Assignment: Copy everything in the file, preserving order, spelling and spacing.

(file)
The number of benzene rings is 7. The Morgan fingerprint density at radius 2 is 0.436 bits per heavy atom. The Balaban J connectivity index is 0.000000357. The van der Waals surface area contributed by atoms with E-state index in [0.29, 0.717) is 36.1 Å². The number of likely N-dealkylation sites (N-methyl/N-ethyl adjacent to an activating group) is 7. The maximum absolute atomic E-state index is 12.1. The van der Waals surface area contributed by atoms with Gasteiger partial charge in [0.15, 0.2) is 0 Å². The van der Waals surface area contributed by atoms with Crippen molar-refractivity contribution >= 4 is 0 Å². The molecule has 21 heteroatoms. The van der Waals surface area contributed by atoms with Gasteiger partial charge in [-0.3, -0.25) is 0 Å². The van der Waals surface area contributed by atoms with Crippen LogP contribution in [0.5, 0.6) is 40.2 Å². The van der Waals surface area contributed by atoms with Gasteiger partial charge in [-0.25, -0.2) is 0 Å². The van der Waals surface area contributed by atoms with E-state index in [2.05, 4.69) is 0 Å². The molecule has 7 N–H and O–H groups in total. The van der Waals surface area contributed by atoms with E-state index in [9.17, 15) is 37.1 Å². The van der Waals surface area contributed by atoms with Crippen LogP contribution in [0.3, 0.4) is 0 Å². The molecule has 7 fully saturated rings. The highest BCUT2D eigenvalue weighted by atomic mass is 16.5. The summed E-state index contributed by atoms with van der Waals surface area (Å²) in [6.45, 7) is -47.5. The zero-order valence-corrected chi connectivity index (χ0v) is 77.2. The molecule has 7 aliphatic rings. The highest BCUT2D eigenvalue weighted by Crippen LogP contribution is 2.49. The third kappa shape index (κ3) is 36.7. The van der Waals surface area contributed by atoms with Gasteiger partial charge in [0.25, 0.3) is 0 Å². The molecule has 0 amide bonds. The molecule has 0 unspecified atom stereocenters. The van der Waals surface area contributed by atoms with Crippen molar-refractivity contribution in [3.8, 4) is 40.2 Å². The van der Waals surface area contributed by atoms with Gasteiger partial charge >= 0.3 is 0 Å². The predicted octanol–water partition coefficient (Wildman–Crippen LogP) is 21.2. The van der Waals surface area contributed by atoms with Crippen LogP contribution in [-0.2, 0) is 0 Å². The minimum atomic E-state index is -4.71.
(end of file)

The number of benzene rings is 7. The Morgan fingerprint density at radius 2 is 0.436 bits per heavy atom. The Balaban J connectivity index is 0.000000357. The van der Waals surface area contributed by atoms with E-state index in [0.29, 0.717) is 36.1 Å². The number of likely N-dealkylation sites (N-methyl/N-ethyl adjacent to an activating group) is 7. The maximum absolute atomic E-state index is 12.1. The van der Waals surface area contributed by atoms with Gasteiger partial charge in [0.15, 0.2) is 0 Å². The van der Waals surface area contributed by atoms with Crippen molar-refractivity contribution >= 4 is 0 Å². The molecule has 21 heteroatoms. The van der Waals surface area contributed by atoms with Gasteiger partial charge in [-0.3, -0.25) is 0 Å². The van der Waals surface area contributed by atoms with Crippen LogP contribution in [0.5, 0.6) is 40.2 Å². The van der Waals surface area contributed by atoms with Gasteiger partial charge in [-0.25, -0.2) is 0 Å². The van der Waals surface area contributed by atoms with E-state index in [2.05, 4.69) is 0 Å². The molecule has 7 N–H and O–H groups in total. The van der Waals surface area contributed by atoms with E-state index in [9.17, 15) is 37.1 Å². The van der Waals surface area contributed by atoms with Crippen LogP contribution in [0.3, 0.4) is 0 Å². The molecule has 7 fully saturated rings. The highest BCUT2D eigenvalue weighted by atomic mass is 16.5. The summed E-state index contributed by atoms with van der Waals surface area (Å²) in [6.45, 7) is -47.5. The zero-order valence-corrected chi connectivity index (χ0v) is 77.2. The molecule has 7 aliphatic rings. The highest BCUT2D eigenvalue weighted by Crippen LogP contribution is 2.49. The third kappa shape index (κ3) is 36.7. The van der Waals surface area contributed by atoms with Gasteiger partial charge in [0.25, 0.3) is 0 Å². The molecule has 0 amide bonds. The molecule has 0 unspecified atom stereocenters. The van der Waals surface area contributed by atoms with Crippen molar-refractivity contribution in [3.8, 4) is 40.2 Å². The van der Waals surface area contributed by atoms with Gasteiger partial charge >= 0.3 is 0 Å². The predicted octanol–water partition coefficient (Wildman–Crippen LogP) is 21.2. The van der Waals surface area contributed by atoms with Crippen LogP contribution in [-0.2, 0) is 0 Å². The minimum atomic E-state index is -4.71.